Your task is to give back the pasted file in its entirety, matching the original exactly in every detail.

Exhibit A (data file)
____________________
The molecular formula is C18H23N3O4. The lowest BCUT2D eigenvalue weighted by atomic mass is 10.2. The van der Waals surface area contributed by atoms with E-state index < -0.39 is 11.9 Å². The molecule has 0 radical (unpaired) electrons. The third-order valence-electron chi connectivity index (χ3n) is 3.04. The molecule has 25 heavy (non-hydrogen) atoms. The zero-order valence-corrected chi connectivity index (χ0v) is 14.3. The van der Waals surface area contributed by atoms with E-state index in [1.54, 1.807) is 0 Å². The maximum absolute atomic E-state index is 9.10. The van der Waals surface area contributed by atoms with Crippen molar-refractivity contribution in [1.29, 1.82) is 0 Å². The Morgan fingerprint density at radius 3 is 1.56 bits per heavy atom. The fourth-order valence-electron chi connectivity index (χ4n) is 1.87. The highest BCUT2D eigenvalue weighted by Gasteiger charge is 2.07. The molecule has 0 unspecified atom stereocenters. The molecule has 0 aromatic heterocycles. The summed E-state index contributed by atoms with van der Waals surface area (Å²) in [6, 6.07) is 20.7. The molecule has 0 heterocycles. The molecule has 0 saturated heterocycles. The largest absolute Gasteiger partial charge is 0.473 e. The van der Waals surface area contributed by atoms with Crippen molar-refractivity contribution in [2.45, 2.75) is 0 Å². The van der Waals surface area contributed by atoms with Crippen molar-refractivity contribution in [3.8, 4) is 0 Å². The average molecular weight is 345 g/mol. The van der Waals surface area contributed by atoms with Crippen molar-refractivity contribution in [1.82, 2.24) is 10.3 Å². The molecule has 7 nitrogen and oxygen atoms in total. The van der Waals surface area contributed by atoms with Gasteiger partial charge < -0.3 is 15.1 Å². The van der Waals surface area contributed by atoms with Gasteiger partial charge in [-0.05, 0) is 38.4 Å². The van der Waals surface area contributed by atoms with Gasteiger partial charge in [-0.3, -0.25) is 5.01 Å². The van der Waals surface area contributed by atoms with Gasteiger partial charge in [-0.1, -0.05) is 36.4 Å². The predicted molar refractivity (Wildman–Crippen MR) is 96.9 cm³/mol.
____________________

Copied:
The molecular formula is C18H23N3O4. The lowest BCUT2D eigenvalue weighted by atomic mass is 10.2. The van der Waals surface area contributed by atoms with E-state index < -0.39 is 11.9 Å². The molecule has 0 radical (unpaired) electrons. The third-order valence-electron chi connectivity index (χ3n) is 3.04. The molecule has 25 heavy (non-hydrogen) atoms. The zero-order valence-corrected chi connectivity index (χ0v) is 14.3. The van der Waals surface area contributed by atoms with E-state index in [1.54, 1.807) is 0 Å². The maximum absolute atomic E-state index is 9.10. The van der Waals surface area contributed by atoms with Crippen molar-refractivity contribution in [1.29, 1.82) is 0 Å². The Morgan fingerprint density at radius 3 is 1.56 bits per heavy atom. The fourth-order valence-electron chi connectivity index (χ4n) is 1.87. The highest BCUT2D eigenvalue weighted by Gasteiger charge is 2.07. The molecule has 0 unspecified atom stereocenters. The molecule has 0 aromatic heterocycles. The summed E-state index contributed by atoms with van der Waals surface area (Å²) in [6, 6.07) is 20.7. The molecule has 0 heterocycles. The molecule has 0 saturated heterocycles. The largest absolute Gasteiger partial charge is 0.473 e. The van der Waals surface area contributed by atoms with Crippen molar-refractivity contribution in [2.45, 2.75) is 0 Å². The van der Waals surface area contributed by atoms with Crippen molar-refractivity contribution in [3.8, 4) is 0 Å². The average molecular weight is 345 g/mol. The van der Waals surface area contributed by atoms with Crippen molar-refractivity contribution in [1.82, 2.24) is 10.3 Å². The molecule has 7 nitrogen and oxygen atoms in total. The van der Waals surface area contributed by atoms with Gasteiger partial charge < -0.3 is 15.1 Å². The van der Waals surface area contributed by atoms with Gasteiger partial charge in [-0.05, 0) is 38.4 Å². The van der Waals surface area contributed by atoms with Gasteiger partial charge in [-0.3, -0.25) is 5.01 Å². The van der Waals surface area contributed by atoms with Gasteiger partial charge in [-0.1, -0.05) is 36.4 Å². The predicted molar refractivity (Wildman–Crippen MR) is 96.9 cm³/mol.